Roman Holiday (1953)
A light-hearted love story between American reporter Joe Bradley (Gregory Peck) stationed in Rome and stifled Princess Ann (Audrey Hepburn), who wants to escape the boredom of her royal tour. It was the film that put Hepburn on the map and arguably the Vespa scooter as well. Bradley, the princess and the Vespa make for a dashing trio zipping through the chaotic streets of Rome until Ann’s inevitable return to her regal duties. In this film, you see the wonders of the city and Italian charm through the romantic lense of a first time visitor.
Rocco e i Suoi Fratelli (Rocco and His Brothers) (1960)
Five brothers from Southern Italy move to the industrial North in search of prosperity. Director Luchino Visconti expertly weaves the individual narratives of each brother into a tense and emotionally charged story about love, family and the reality of migrant life in postwar Milan. The city appears both gritty and beautiful – brutality set against the facade of bleak cinderblock apartments, but also romance on top of the Duomo. 1960s sex symbol Alain Delon received critical acclaim for his portrayal as Rocco.
La Dolce Vita (1960)
Federico Fellini is one of Italian cinema’s most acclaimed directors and this film marks a transition from his neo-realist style to a more experimental phase. La Dolce Vita recounts the exploits of the womanising lothario and photojournalist, Marcello Rubini and his quest for ‘the sweet life’ and love during one week in Rome. This film is a prophetic analysis of fame, the cult of celebrity and the power of image. When it was released a headline-hunting newspaper referred to the film as ‘papparazzo’, famously coining the term that would go on to define 21st century media. It takes place in post-war Italy that is a nation rebuilding itself on the fragile foundations of emergent mass-consumerism and is a critique of the morality and cultures associated with it. Shot in black and white, this film captures the grandeur and eternal splendour of Rome and its leading stars, Marcello Mostroianni and Anita Ekberg, epitomise classic Hollywood beauty.
The Leopard (1963)
This is based on the 1958 novel The Leopard, by Giuseppe Tomasi di Lampedusa, which is considered one of the most important novels in modern Italian literature. It follows a Sicilian nobleman who lives through the social and political turmoil brought on by civil war in Italy and the subsequent difficulties of Italian unification in the early 1800s. Tomasi himself was the last in a line of minor princes in Sicily and wrote the historical novel after the Sicilian island of Lampedusa was bombed by Allied forces in World War II. It explores the decline of the aristocracy, societal changes and our morality. The 19th-century costumes are as beautiful and romantic as the Sicilian backdrop.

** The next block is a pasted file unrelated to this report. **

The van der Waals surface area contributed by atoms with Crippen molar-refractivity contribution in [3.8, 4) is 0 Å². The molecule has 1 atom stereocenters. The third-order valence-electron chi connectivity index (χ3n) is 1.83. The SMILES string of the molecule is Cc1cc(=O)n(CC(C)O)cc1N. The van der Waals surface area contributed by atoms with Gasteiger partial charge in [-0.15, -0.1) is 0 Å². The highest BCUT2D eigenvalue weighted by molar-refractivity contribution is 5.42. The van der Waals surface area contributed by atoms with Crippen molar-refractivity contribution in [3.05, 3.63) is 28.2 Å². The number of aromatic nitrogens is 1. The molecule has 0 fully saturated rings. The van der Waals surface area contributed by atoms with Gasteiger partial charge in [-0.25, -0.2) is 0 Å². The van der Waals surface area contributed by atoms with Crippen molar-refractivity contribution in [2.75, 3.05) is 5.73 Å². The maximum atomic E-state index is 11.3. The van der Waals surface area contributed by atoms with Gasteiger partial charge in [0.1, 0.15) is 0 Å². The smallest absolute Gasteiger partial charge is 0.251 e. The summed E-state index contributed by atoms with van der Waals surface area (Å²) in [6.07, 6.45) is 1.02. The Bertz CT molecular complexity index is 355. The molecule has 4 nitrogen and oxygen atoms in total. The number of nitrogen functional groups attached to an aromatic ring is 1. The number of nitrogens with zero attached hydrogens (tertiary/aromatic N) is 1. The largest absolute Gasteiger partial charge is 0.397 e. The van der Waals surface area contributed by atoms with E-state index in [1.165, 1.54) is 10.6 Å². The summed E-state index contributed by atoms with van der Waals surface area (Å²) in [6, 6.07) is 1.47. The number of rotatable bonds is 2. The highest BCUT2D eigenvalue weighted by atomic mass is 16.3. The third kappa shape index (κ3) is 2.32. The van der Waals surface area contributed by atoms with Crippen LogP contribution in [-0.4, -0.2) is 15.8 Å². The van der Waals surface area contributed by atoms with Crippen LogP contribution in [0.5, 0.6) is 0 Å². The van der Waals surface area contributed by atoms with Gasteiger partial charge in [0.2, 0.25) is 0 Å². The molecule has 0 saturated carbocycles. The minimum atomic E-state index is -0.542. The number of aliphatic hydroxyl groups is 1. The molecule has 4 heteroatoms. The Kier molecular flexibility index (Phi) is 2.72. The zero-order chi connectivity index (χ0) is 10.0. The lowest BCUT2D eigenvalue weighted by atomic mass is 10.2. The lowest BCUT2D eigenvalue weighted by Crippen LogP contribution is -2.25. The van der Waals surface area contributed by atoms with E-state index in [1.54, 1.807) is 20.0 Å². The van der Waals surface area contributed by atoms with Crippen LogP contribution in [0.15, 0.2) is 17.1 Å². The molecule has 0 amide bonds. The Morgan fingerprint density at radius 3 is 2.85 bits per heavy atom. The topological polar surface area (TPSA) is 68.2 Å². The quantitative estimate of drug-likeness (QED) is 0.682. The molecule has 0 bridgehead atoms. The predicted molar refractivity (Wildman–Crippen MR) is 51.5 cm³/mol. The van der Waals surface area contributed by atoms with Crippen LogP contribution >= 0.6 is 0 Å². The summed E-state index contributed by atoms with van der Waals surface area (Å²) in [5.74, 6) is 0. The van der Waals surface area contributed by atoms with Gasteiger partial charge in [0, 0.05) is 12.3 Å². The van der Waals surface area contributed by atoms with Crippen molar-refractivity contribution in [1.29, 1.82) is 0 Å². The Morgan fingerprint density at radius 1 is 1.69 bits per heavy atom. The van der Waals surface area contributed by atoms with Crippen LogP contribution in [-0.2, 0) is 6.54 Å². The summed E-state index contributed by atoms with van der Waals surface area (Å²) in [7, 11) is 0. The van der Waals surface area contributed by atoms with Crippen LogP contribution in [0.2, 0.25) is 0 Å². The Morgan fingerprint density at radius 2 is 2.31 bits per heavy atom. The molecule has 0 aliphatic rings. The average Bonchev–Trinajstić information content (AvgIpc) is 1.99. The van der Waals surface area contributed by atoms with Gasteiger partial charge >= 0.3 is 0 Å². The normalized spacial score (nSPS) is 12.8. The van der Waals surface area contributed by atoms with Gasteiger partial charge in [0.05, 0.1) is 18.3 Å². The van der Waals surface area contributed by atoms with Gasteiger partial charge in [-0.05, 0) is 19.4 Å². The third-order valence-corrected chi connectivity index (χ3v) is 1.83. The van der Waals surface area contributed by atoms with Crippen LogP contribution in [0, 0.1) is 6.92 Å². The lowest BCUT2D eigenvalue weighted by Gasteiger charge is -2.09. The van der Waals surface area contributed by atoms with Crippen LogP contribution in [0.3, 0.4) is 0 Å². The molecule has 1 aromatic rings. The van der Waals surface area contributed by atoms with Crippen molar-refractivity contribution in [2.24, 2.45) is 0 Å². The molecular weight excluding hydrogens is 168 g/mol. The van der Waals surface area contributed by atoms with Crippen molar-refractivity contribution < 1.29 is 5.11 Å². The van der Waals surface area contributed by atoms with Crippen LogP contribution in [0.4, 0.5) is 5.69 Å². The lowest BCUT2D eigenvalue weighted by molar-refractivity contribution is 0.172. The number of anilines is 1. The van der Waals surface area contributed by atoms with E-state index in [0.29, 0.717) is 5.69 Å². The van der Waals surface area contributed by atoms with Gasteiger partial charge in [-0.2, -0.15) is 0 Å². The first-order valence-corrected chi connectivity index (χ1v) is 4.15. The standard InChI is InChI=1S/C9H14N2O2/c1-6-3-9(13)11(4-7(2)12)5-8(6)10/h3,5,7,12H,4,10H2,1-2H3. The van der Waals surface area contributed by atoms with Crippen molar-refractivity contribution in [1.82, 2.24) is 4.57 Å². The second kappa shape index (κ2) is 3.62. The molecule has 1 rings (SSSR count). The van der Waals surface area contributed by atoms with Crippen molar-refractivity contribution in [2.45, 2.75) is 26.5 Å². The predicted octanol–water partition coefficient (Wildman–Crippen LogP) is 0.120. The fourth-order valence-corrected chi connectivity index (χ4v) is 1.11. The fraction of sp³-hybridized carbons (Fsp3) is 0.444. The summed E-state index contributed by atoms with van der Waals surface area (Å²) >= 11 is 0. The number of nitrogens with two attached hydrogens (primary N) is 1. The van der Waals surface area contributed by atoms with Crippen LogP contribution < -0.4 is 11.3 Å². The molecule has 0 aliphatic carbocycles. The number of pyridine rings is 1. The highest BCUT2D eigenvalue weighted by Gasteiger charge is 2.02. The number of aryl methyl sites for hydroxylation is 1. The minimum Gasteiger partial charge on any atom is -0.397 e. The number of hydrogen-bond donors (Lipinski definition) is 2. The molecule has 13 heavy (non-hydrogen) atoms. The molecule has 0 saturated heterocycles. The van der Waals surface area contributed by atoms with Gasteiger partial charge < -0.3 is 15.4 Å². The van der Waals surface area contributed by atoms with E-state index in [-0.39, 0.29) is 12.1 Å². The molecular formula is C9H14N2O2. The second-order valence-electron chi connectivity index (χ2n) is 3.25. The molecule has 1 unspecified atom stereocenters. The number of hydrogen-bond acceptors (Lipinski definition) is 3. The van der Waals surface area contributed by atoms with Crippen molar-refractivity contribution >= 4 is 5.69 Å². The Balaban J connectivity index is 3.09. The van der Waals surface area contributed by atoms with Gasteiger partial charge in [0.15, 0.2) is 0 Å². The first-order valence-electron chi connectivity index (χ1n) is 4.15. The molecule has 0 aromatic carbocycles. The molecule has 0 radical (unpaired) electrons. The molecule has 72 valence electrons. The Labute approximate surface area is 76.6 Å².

The Italian Job (1969)
“You were only supposed to blow the bloody doors off!” is just one of Michael Cane’s perfectly delivered lines in this British comedy classic. Cane, playing cocky and charming Charlie Crokers who has just been released from Wormwood Scrubs prison, stars alongside Noel Coward and Benny Hill in a caper plot in which they plan to use a traffic jam in Turin to steal a weighty gold shipment. The film begins and ends on the stunning Great Saint Bernard Pass – a high altitude pass of hairpin bends that connects Valais in Switzerland with the Aosta Vallery in Italy. In between, Turin’s architectural landmarks provide the backdrop for the films iconic car chase that sees two minis drive down the grand stairway inside Baroque Palazzo Madama and speed around the rooftop race track of the old Fiat factory (1923–1982).
The Godfather (1972)
The most famous mafia movie of all time focuses on the transfer of power within the family of ageing, Italian-American mobster, Don Vito Corleone, played by Marlon Brando, in what was arguably the performance of his career. Don Vito’s youngest and brightest son, Michael (Al Pacino), reluctantly agrees to lead the family’s activities and finds himself embroiled in the unavoidable cycle of violence, manipulation and betrayal associated with the Corleone line of work. The story, which is based on Mario Puzo’s 1969 novel, is set in the 1950s and takes place between New York and the rural village of Corleone, south of Palermo. By the time of filming, the real-life Corleone had been modernised and therefore two other locations just a few miles north were used – Forza d’Agro and Savoca. Both show stunning views of the Sicilian hinterland and the typical architecture of small hillside towns.